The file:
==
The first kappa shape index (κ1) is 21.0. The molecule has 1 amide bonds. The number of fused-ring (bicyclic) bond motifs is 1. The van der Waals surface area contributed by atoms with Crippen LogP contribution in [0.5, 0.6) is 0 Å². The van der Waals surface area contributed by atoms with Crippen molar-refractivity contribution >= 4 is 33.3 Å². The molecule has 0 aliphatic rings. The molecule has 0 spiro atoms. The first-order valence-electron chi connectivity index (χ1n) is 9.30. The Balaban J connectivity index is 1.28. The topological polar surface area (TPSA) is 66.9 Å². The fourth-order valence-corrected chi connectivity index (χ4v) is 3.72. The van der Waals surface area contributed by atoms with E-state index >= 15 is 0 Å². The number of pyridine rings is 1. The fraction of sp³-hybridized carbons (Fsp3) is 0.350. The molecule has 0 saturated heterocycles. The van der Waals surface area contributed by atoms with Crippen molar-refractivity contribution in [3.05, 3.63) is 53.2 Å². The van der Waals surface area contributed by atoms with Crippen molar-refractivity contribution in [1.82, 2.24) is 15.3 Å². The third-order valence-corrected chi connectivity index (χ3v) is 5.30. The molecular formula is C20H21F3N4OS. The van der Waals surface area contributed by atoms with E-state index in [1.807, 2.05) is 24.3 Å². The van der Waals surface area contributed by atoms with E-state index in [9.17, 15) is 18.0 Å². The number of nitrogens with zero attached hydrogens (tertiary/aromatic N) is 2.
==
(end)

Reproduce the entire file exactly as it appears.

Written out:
The first kappa shape index (κ1) is 21.0. The molecule has 1 amide bonds. The number of fused-ring (bicyclic) bond motifs is 1. The van der Waals surface area contributed by atoms with Crippen LogP contribution in [0.5, 0.6) is 0 Å². The van der Waals surface area contributed by atoms with Crippen molar-refractivity contribution >= 4 is 33.3 Å². The molecule has 0 aliphatic rings. The molecule has 0 spiro atoms. The first-order valence-electron chi connectivity index (χ1n) is 9.30. The Balaban J connectivity index is 1.28. The topological polar surface area (TPSA) is 66.9 Å². The fourth-order valence-corrected chi connectivity index (χ4v) is 3.72. The van der Waals surface area contributed by atoms with E-state index >= 15 is 0 Å². The number of pyridine rings is 1. The fraction of sp³-hybridized carbons (Fsp3) is 0.350. The molecule has 0 saturated heterocycles. The van der Waals surface area contributed by atoms with Crippen molar-refractivity contribution in [3.05, 3.63) is 53.2 Å². The van der Waals surface area contributed by atoms with Crippen molar-refractivity contribution in [1.82, 2.24) is 15.3 Å². The third-order valence-corrected chi connectivity index (χ3v) is 5.30. The molecular formula is C20H21F3N4OS. The van der Waals surface area contributed by atoms with E-state index in [1.807, 2.05) is 24.3 Å². The van der Waals surface area contributed by atoms with E-state index in [9.17, 15) is 18.0 Å². The number of nitrogens with zero attached hydrogens (tertiary/aromatic N) is 2.